My adoptive mother had 10 siblings, including a sister that even mom referred to as the ‘black sheep’. Ironically her name was Faith and my memory of her is that of a thin, lily-white laughing woman in short shorts and high heels, high ball in one hand and lit cigarette in the other. She was an endless fountain of high-pitched hyperbole, to say nothing of her nocturnal activities. She spent the last years of her life pushing around an oxygen tank and to this day I can’t hear the word ‘faith’ without thinking of her.
I’ve had some lessons in faith these past several years. At the time of my sister’s car accident and then again when my mom went head-on with a tree, I was flung into a veritable panic. Whatever happened to each of them from that time forward was in my hands. I recall distinctly in each case pacing around the house for days, wringing my hands, unloading my anxiety on anyone who would listen, feeling completely overwhelmed at the raft of decisions facing me, not sleeping or eating much.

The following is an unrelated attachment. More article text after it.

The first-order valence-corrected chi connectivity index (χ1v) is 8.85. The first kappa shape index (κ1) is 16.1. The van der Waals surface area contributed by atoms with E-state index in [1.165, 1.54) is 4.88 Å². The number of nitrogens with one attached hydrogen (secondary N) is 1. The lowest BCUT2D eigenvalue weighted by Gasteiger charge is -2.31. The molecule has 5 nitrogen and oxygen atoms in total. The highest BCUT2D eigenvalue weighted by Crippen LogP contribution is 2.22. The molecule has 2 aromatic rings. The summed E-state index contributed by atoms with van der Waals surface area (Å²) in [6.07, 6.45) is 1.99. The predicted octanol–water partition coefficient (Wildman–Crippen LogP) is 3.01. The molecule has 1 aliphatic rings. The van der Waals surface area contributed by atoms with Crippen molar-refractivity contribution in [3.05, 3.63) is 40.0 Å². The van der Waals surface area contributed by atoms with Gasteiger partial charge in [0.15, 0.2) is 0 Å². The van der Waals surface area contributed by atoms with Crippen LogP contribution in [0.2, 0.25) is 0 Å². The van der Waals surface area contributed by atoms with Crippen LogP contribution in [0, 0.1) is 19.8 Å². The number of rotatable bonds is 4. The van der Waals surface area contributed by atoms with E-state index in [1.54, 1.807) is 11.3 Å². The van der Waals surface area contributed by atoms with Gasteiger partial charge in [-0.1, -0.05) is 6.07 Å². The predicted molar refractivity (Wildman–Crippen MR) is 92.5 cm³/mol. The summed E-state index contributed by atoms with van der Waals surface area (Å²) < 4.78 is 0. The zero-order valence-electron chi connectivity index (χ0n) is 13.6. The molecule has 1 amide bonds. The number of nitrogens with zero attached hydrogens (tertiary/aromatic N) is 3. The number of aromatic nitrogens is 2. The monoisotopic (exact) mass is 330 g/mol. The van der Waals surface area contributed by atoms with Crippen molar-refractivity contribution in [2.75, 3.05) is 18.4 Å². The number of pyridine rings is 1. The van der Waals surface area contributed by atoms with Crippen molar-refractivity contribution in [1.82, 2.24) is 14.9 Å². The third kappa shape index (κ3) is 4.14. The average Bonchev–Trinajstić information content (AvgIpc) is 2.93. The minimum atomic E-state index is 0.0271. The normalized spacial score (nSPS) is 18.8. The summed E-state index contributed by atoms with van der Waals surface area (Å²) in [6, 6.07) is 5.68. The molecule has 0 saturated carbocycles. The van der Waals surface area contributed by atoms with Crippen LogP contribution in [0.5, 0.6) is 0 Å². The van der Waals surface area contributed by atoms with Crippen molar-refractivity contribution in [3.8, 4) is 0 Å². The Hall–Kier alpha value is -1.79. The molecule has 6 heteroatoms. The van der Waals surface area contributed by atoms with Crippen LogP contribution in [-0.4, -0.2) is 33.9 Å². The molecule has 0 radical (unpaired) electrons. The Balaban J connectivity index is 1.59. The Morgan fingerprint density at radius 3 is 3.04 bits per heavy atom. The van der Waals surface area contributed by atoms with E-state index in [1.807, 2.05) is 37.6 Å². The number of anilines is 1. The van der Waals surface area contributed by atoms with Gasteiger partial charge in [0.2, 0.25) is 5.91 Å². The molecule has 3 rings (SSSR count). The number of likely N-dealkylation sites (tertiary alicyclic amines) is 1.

The amazing lesson from those years is that serendipity happened. People exhibited good will, obstacles were overcome and issues gradually resolved. Bodies healed to the extent they are going to and acceptance began to take root. After the due diligence you have to let go. Life provides the whetting stones against which we sharpen our awareness of the paradox that one’s will, as the poet David Whyte says, can only take you so far and cannot be the primary driving force in a life well lived. A few pushes must occur: get out of bed, get into the shower, repair the broken doggie door. But surrender, the huge act of faith, allows flow to come back in and dance us through life.
When a new obstacle presents itself there is always anxiety. I don’t know if my early childhood experiences predestines me for more of it than the average person. But I do know that the abject panic has lessened. The boulders are now more appropriately rocks – not pebbles yet but certainly deployable. As Gandhi said, “Faith is not something to grasp; it is a state to grow into.” I’m feeling ya Mohandas.